Is my investment portfolio suitable for my age?

By Sean

Retirement is one of the most important financial goals anyone could have. Unfortunately, not many of us are doing much to ensure our golden years will live up to its name. Sure, we have our compulsory  savings for retirement – but is it really enough?

Many of us would inadvertently withdraw huge sums from the Account 2 of our EPF to fund our first home, send our children overseas, or even for medical emergencies, leaving pretty much nothing when we finally leave employment. And the escalating inflation is not really helping the matter.

There really is no way around it. To achieve a secure and comfortable retirement, you need to plan your finances as early as possible. Socking away 10% to 15% of your salary every month in your savings account isn’t going to cut it anymore.

To prepare for a sustainable retirement, you will need to plan for your retirement carefully. It is important to consider the investment options that will help you achieve your goal. The earlier you start planning, the more time and options you will have. With the right strategy, you can save enough for the lifestyle you want in retirement.

Here’s what your investment portfolio should hold according to your age in order to achieve a comfortable retirement in your golden years

Setting the right foundation in your 30s

Starting a family and establishing your first home can be expensive, and it’s easy to forget to prioritise retirement as your financial goal when you are in your 30s. But it doesn’t mean that’s the right, or smart thing to do.

The key to keeping your retirement game strong from the start of your career is to set the right investment foundation so your money will work hard for you. You don’t have to reach all of your goals at once but retirement should remain your top priority. This means you’ll have to work hard to balance spending and saving.

As you are relatively young and have many more years to your career, it doesn’t hurt to be a little more aggressive in your investment. Remember, it’s not enough just saving, you’d also need to keep an eye on existing retirement assets to ensure you’re not squandering opportunities for growth.

Someone in their 30s needs to invest aggressively, allocating up to 90% of assets to a diverse array of equities. In your 30s, time is your biggest advantage.

Example of an investment portfolio for individuals in their 30s

Strengthening your portfolio at 40s

At this age, you may be burdened with your child’s tertiary education fees, or even be side-tracked by the common mid-life crisis. However, if you have a strong foundation set up when you were in your 30s, your retirement plan should be shaping up nicely.

The key is to find a balance in your hectic lives of spending and debt by staying true to your financial priorities.

Assets allocation and diversification remain as important as ever. At 40 you’re still a long way from retirement, so don’t rush to play it too safe. At this point, you may be at the peak of your earning power too. It’s important for you to monitor and rebalance your portfolio regularly, if needed.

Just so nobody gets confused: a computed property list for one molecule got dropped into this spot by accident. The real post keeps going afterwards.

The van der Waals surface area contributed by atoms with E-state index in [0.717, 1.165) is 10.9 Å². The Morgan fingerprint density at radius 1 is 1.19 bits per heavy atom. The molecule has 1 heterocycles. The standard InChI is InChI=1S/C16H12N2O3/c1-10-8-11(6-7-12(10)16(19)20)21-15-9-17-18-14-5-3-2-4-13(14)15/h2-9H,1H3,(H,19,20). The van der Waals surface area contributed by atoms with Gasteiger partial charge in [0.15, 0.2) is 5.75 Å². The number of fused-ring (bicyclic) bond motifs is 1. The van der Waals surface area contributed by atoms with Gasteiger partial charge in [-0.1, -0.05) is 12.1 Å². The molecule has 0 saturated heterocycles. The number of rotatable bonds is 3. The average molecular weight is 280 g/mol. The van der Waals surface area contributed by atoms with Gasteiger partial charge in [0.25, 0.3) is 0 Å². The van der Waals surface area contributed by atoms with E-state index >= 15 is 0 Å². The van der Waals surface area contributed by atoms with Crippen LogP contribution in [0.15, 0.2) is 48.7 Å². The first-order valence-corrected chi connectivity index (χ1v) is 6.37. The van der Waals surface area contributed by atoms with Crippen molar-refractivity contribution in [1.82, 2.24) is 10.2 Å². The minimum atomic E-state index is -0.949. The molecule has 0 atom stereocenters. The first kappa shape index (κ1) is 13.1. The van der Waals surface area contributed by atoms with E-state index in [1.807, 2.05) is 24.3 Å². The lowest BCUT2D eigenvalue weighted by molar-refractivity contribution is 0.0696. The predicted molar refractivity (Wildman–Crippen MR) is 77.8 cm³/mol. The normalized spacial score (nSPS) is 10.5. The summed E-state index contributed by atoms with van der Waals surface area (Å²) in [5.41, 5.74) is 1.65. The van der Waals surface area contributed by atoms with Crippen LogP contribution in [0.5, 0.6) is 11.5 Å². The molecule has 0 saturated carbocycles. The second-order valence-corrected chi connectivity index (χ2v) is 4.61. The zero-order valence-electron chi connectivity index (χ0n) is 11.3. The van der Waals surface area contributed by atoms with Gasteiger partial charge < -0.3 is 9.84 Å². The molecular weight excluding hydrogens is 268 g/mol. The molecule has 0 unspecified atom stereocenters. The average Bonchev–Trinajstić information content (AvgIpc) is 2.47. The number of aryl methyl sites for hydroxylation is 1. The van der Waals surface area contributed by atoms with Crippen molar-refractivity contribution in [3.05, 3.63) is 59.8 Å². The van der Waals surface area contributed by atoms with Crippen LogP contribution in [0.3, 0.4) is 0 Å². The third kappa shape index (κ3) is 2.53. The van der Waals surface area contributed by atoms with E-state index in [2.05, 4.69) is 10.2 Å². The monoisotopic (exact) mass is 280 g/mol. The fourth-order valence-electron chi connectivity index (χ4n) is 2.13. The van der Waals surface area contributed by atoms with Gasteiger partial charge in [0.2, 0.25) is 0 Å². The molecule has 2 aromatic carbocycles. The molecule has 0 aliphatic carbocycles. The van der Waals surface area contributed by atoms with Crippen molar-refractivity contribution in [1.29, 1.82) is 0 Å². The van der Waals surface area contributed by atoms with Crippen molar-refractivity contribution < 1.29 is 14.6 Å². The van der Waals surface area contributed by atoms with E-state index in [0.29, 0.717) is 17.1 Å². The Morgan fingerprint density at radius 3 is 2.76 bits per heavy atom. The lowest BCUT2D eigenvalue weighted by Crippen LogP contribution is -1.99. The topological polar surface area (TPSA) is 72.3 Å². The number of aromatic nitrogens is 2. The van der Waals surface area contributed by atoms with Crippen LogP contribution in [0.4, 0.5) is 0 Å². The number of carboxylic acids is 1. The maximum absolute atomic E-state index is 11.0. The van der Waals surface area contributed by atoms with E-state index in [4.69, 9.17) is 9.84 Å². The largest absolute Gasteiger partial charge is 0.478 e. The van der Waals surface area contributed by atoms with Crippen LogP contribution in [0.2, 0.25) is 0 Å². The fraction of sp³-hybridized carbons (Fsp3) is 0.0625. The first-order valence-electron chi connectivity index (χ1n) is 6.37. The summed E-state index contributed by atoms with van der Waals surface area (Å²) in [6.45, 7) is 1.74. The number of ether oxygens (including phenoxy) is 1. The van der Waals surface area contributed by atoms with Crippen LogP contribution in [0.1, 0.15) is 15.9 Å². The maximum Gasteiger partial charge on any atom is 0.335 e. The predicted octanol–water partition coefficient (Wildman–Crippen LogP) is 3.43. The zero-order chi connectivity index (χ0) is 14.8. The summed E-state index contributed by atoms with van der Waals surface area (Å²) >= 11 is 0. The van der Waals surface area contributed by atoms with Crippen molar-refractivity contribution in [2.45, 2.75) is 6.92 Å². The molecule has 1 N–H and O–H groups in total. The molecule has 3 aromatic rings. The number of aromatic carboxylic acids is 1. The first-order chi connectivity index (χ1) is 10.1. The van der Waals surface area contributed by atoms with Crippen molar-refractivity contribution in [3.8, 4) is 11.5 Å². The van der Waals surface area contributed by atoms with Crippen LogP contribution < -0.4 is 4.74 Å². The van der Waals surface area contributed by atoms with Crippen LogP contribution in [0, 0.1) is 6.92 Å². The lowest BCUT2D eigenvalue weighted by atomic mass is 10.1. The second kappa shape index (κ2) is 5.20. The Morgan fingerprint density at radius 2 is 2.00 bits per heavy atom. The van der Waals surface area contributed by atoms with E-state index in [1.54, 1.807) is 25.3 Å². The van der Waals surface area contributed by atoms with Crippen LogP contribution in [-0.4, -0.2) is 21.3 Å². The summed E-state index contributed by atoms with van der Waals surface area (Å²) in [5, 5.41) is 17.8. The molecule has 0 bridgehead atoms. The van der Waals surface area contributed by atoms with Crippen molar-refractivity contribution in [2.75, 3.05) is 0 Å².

Example of an investment portfolio for individuals in their 40s

The last leg of your retirement planning at 50s

With about 10 years or less to the day you retire, it’s crucial for you to tie up all loose ends for your retirement planning. However, this can be challenging as you should also be rebalancing your portfolio as you can’t afford to be as aggressive as before.

Instead of pushing your investment to be overly aggressive, start your trial run of a more frugal lifestyle that you may need to adopt in your retirement years. You’ll definitely save more and faster by reducing spending. It’s a reality check for your planning and helps you accustom to life after retirement, where you will have little to no income on a consistent basis.

The level of risk you were comfortable with in your 30s or 40s may not work for you as you move into your 50s. This would be the time that you skew your investments towards conservative holdings like bonds and play safe as you are running out on time to reverse any major investment losses.

Example of an investment portfolio for individuals in their 50s

Retirement planning is a long-term game plan, and things may change along the way. Perhaps an early retirement may not be in the book after a career change. This is why it’s extremely crucial to regularly monitor your retirement plan, and after every significant life event, such as welcoming another child, or even the demise of a spouse. This will help you see how well you’re doing and consider whether you need to make any changes.

Whichever way you look at it, time is your best friend when it comes to retirement planning. Planning ahead will make saving and investing much more manageable and also allow you more room for any unforeseen and unavoidable financial mistakes. When the time comes for you to bid farewell to the workforce, you will be able to truly enjoy the fruits of your labour.



Aged Care Group (ACG) is an organisation engaged in the business of elevating the aged care industry in Malaysia. Our vision is to innovate and transform the perception of ageing in Malaysia. For more information visit us at or contact us at 03 – 2142 1666.

Disclaimer: The following is the opinion of the writer and the recipient acknowledges that Aged Care Group Sdn Bhd and its associated companies are unable to exercise control to ensure or guarantee the integrity of/over the contents of the information contained.

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